By definition, burnout means the loss or dwindling of strength or exhaustion caused by excessive use of one’s own energy and resources.
There are different causes. The social causes include…
… economic pressure
… Competition, status
… growing demands
… job insecurity
… growing complexity of daily life
The work-related causes include…
… Conflicts in the team
… performance-oriented pay
… quantitative/qualitative overstrain
… time pressure
… missing overview
… pressure to succeed
The personal causes include…
… stress in private life
… career-oriented life
… lack of recovery
…feeling of control
… financial bottlenecks
Caution is required in our performance-oriented and fast-moving society. We can all be burnout candidates. I have often fathomed my limits and sometimes overestimated myself. The last thing I want is to succumb to a burnout. That’s why I take myself out of my routine and start meditating before sleeping. In addition, I started painting. No matter what.
The process of sitting down and picking up a brush, mixing different colors and refining the white leaf helps me enormously to fade out the stress of the day and to concentrate on myself at this moment. It helps to stop the constant thinking and questioning in my brain. Because that robs me of energy.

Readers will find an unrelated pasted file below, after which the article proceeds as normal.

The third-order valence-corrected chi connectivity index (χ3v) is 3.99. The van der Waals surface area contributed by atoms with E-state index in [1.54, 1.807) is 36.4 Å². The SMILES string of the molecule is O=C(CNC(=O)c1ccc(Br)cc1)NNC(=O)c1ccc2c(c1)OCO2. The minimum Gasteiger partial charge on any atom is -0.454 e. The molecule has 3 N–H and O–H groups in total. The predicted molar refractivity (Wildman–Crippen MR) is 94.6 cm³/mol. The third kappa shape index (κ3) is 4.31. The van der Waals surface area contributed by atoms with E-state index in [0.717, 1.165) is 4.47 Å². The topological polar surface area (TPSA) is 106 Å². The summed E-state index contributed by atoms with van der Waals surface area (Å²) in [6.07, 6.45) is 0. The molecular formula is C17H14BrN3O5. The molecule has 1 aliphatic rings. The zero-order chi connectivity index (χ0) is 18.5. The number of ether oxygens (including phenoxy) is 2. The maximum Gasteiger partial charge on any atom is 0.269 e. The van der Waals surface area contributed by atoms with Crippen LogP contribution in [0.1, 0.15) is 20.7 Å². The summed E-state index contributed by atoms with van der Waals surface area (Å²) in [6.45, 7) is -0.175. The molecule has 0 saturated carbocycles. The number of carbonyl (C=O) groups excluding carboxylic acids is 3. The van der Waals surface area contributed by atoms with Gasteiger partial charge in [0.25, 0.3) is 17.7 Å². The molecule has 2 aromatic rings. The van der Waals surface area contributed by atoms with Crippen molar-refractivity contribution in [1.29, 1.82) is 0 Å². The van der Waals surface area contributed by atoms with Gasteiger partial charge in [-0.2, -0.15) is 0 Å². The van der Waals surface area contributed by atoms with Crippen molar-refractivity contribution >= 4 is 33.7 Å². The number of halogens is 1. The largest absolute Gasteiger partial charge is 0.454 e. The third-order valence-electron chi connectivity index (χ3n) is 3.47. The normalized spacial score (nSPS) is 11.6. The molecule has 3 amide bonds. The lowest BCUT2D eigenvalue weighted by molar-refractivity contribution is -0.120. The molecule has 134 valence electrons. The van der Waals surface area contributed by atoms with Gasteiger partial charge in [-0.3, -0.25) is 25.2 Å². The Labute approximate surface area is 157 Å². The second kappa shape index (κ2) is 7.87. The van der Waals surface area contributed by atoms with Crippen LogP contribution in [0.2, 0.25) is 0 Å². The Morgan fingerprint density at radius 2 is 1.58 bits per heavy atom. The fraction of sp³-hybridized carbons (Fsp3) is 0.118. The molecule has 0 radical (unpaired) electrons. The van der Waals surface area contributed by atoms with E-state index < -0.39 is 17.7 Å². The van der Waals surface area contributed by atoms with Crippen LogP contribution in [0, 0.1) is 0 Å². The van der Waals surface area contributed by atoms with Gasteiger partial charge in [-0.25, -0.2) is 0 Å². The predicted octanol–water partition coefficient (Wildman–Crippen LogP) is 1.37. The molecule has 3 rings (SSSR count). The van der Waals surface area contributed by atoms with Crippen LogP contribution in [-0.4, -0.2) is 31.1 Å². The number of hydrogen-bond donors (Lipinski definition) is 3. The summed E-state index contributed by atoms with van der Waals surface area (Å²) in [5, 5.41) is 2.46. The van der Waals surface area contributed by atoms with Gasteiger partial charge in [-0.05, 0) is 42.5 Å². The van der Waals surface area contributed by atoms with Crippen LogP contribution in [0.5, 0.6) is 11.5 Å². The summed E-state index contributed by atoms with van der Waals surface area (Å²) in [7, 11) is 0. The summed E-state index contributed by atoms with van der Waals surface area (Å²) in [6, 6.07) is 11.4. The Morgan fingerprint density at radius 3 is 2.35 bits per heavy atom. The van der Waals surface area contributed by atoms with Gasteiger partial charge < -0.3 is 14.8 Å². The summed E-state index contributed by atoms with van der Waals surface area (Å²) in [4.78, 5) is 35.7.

I notice how I get tired of inner arguing and brooding. And yet I cannot then sleep, which ends in an endless loop. Tired and no sleep = exhaustion. Where then does the energy come from?
As a control freak I also had to learn that painting must not be a competition. The picture does not have to be perfect. I have to let go, give up control and simply paint on it. Because nothing happens – nobody stands there and evaluates me.
Further symptoms of a burnout
Chronic fatigue and mental exhaustion, distancing from work, physical complaints, psychological changes, cognitive performance limitations, changes in behavior, social withdrawal, loss of performance, concentration disorder, increased irritability, inner restlessness and even a loss of inner relations to the job.
In 1992, Freudenberger and North described the course of a burnout patient’s illness as follows:
Phase 1: Forced to prove himself
Phase 2: Increased use
Phase 3: Neglect needs
Phase 4: Displacement of conflicts
Phase 5: Reinterpretation of values
Phase 6: Denial of the problems
Phase 7: Withdrawal
Phase 8: Behavioural change
Phase 9: Depersonalization
Phase 10: inner emptiness
Phase 11: Depression
Phase 12: Complete exhaustion
All these steps often happen unconsciously and uncontrollably while you are in the middle of a vicious circle. It is very difficult to notice the change yourself or to realize that individual symptoms are actually related. It helps to take external warning signals seriously. Listen to your environment. If you notice that several people care about you and all of you are more or less sending the same message, you should see this as a sign. As a chance to tear your life apart, consciously change and get well again.